CoE Articles

Eliminate food losses along food supply chain to stop waste

Published February 15, 2017, by Mologadi Makwela

Food is lost at each step of the “food supply chain”. Loses occur during production, harvesting, handling, storage, processing, distribution and even during consumption.

Food is lost at each step of the “food supply chain”. Loses occur during production, harvesting, handling, storage, processing, distribution and even during consumption.

Reducing food losses and waste can contribute to efforts to alleviate world hunger. Food is lost at each step of the “food supply chain”. Loses occur during production, harvesting, handling, storage, processing, distribution and even during consumption.

A study funded by the DST-NRF Centre of Excellence in Food Security has identified key areas of the global food supply chain where high losses occur, particularly in developing countries. The study, conducted by the University of Pretoria’s Professor Elna Buys and collaborators has revealed that first-world consumers waste food, for example, by discarding food when it reaches its “sell-by” date.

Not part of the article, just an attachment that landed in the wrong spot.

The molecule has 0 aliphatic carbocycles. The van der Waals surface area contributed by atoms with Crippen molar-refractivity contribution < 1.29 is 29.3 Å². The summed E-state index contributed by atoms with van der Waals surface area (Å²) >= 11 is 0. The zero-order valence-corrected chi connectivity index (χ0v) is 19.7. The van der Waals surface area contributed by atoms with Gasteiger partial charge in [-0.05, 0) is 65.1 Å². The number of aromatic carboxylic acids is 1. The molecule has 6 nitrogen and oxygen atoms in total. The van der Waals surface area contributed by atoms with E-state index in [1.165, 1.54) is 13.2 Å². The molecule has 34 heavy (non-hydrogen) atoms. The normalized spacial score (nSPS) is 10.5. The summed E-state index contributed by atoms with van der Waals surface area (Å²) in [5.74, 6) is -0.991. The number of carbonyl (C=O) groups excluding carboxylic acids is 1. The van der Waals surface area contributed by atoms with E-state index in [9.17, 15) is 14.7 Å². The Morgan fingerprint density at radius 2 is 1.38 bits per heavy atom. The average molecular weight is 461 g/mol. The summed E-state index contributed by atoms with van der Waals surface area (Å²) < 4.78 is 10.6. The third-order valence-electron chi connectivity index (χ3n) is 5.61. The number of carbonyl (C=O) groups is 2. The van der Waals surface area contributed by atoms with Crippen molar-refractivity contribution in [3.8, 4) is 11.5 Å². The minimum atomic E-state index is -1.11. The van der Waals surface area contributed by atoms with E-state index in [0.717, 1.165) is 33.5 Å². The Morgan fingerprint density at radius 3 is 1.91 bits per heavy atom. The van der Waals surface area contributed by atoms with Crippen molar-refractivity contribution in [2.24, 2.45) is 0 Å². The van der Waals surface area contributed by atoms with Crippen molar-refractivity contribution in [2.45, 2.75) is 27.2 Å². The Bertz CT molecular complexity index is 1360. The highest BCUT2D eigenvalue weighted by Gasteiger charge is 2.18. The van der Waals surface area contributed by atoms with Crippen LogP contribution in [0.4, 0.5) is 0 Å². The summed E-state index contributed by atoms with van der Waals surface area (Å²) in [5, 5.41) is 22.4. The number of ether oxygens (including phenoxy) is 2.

In developing countries, food is lost across the entire food chain. The reasons for this include outdated harvesting techniques, poor storage and cooling facilities, limited infrastructure, and inadequate packaging and marketing systems.

The food industry’s unscientific determination of shelf life also contributes to food loses

Professor Elna Buys

South Africa loses food in both first- and third-world ways. For instance, Professor Buys and her team discovered that many ready-to-eat meals on supermarket shelves were still perfectly safe to eat even after the “sell-by” or “use-by” dates listed on the packaging.

Worryingly, however, some foods that were still within their stipulated shelf lives had high levels of bacteria that can cause food poisoning. “This may point to problems with the cold storage or packaging aspects of the food supply chain. For both the formal and informal food sectors, packaging systems that extend the shelf life of fresh foods would help to make food safer and reduce waste,” says Buys.

Since many low-income or unemployed South African consumers rely on the informal food sector to supply their food, helping small-scale farmers and informal traders to reduce losses could ultimately benefit both suppliers and consumers.

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